History of Douglas County, Illinois

In the preparation of a history of any minor subdivision of a State, allusion is necessarily made to various events of the past which are well known to many old residents, and many things of the present are recorded which are not strange to the intelligent citizen. Nevertheless all no not know all of the past, nor is any one thoroughly posted on the present. Hence the hope that this compilation amounts at least to an interchange of knowledge, which being "collected and refreshed" puts all on an equal footing for a fresh start.

It would be as well, perhaps, for us who are familiar with both the past and present of our little Utica, to bear in mind that a history of the past, for the use of the present, is not of more importance than that of the present for its successors.

In regard to the times of elections, terms of office, and the emoluments of the different classes of the county public service, the obligations of the county to railroads, population, etc., etc., it is believed that much useful information has been given in, as it were, a pocket form, the matter of which is not claimed as original, but, it is supposed, will be found correct, and convenient.

Much of an anecdotical nature might have been added, and many things touched upon could readily have been amplified, but the matter in bulk, and consequently in labor, has far transcended the original design for this occasion.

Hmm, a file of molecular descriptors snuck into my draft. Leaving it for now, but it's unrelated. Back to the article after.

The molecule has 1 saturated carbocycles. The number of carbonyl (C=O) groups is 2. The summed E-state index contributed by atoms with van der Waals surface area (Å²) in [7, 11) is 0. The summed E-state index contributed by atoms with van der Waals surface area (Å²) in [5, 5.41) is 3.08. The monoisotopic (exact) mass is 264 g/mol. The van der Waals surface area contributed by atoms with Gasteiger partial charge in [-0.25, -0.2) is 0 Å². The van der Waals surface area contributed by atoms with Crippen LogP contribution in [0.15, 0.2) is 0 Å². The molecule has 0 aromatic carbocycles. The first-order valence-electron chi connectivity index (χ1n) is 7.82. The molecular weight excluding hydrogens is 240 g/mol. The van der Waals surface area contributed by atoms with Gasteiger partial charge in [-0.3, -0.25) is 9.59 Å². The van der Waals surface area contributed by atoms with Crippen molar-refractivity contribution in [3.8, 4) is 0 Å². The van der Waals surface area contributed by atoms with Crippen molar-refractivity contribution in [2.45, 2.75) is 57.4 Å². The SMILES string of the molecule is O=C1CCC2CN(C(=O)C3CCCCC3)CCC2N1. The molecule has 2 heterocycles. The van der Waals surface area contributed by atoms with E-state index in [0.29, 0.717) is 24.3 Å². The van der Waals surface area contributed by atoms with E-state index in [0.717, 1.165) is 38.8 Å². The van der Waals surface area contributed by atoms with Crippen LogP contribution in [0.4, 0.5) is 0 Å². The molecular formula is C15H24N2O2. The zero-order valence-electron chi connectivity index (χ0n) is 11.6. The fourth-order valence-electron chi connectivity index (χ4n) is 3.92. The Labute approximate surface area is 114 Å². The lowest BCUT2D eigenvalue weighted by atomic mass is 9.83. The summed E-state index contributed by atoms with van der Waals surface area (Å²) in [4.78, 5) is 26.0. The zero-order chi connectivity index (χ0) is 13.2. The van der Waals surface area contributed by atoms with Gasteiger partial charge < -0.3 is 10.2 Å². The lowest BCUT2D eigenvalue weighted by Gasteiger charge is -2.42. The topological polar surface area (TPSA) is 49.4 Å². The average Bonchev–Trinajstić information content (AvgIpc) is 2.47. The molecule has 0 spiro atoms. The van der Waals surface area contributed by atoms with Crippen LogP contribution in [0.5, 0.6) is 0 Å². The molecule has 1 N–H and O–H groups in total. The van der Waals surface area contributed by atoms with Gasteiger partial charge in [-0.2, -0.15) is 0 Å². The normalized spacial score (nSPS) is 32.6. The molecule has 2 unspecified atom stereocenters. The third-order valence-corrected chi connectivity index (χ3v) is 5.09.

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By the treaty of peace between the French and English in 1763, the Illinois Country was ceded to the latter. It remained in their hands until 1778 in which year Virginia troops under General Clark conquered the country. A county called Illinois was then organized, and had been considered hitherto a part of the territory included in the charter of Virginia. Virginia ceded it to the United States in 1787, and it was called the "Northwest Territory." In 1800 it received a separate organization and I territorial government in conjunction with, and under the name of Indiana. Another division took place in 1809 when the distinct territories of Indiana and Illinois were formed.

The name of Illinois is derived from that of its great river, an aboriginal appellation, signifying the "River of men."